Spring’s the season to start growing vegies


Have you thought about growing your own vegies but never quite got around to doing anything about it? Well, spring’s the best time of year to put your vegie-growing plans into action.

Start by choosing a sunny sheltered part of the garden. If it’s impossible to find a suitable garden bed, don’t give up. Some of the best vegie gardens are grown in pots.

Dig some Dynamic Lifter, Yates Blood & Bone and some old compost or manure into the soil. In acidic areas (where azaleas flourish and hydrangeas flower blue) add some Yates Garden Lime or Dolomite to the soil.

As the weather warms pests will take every opportunity they can get to attack your vegies. Fortunately Yates Nature’s Way Natrasoap will control many sap-sucking pests – like aphids and white fly – without leaving nasty chemicals. Success or Dipel provide low toxic solutions for chewing caterpillars. Yates Nature’s Way Fruit Fly Control will protect tomatoes from the difficult-to-control fruit fly.

What to Grow?

The choice at this time of year is extensive, although make allowances for local conditions. If your soil is still cold or you experience spring frosts, wait a few more weeks before planting.


Home grown tomatoes are favourites but they can sometimes be a bit challenging for beginners. The easiest are the cherry tomatoes (pictured) like Tiny Tim or Small Fry. Small Fry plants can get quite tall and will need some support but compact-growing Tiny Tim is excellent for pots. Dusting regularly with Yates Tomato & Vegetable Dust will help stop pests and diseases from attacking tomato plants.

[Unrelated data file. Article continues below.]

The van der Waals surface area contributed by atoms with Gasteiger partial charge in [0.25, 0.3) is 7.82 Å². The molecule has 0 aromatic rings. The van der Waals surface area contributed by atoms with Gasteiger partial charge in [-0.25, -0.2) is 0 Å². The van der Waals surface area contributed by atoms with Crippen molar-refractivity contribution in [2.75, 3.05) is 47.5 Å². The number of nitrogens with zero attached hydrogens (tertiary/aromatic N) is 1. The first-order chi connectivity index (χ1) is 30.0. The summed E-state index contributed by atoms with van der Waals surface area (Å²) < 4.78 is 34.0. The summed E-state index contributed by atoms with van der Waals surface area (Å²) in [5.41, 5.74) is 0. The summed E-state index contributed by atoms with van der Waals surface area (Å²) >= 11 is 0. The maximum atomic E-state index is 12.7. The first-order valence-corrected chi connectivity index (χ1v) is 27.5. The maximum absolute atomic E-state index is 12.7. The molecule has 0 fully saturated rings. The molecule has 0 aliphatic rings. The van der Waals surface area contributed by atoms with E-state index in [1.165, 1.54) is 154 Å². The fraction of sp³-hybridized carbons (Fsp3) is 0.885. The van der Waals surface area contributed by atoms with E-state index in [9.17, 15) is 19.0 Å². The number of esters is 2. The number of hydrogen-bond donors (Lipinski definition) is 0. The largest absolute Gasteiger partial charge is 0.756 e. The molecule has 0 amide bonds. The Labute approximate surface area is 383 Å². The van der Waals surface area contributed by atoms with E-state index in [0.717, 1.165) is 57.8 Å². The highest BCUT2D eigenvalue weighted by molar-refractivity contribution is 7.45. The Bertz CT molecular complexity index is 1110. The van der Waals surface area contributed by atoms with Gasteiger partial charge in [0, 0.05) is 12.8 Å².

Chillis and capsicum

These are closely related to tomatoes and grow in similar conditions. Try to avoid planting in a spot where tomatoes, potatoes or other family members have been grown for a few years.


Beans are possibly the easiest vegetables for first timers. They grow readily from seed once the soil is warm and, if picked often, will go on producing for many weeks. Yates seed packet range includes dwarf beans and two climbers – Stringless Blue Lake and Purple King.


Majestic Red is a sweet carrot variety with good flavour and colour. Carrots need open, free-draining, preferably sandy, soil. Add some superphosphate to the soil before planting, because phosphorus is the nutrient that encourages root growth.

Cucumber family

The group of vegetables called cucurbits includes cucumbers, pumpkins, zucchini and squash. They all germinate and grow best during warm weather and should be sown into the top of a mound of well-drained soil. One of the most popular cucumber varieties is Yates Burpless, which many people find is less likely to cause problems with indigestion.


Once classed as exotic, eggplants have now become part of the mainstream Australian diet

Eggplants take a long time to bear so it’s best to start them off as early as possible. Feed the plants in the early stages with Thrive soluble fertiliser. It’s high in nitrogen, so will encourage rapid growth. Once the plants reach maturity, switch to bloom-promoting Thrive Flower & Fruit.


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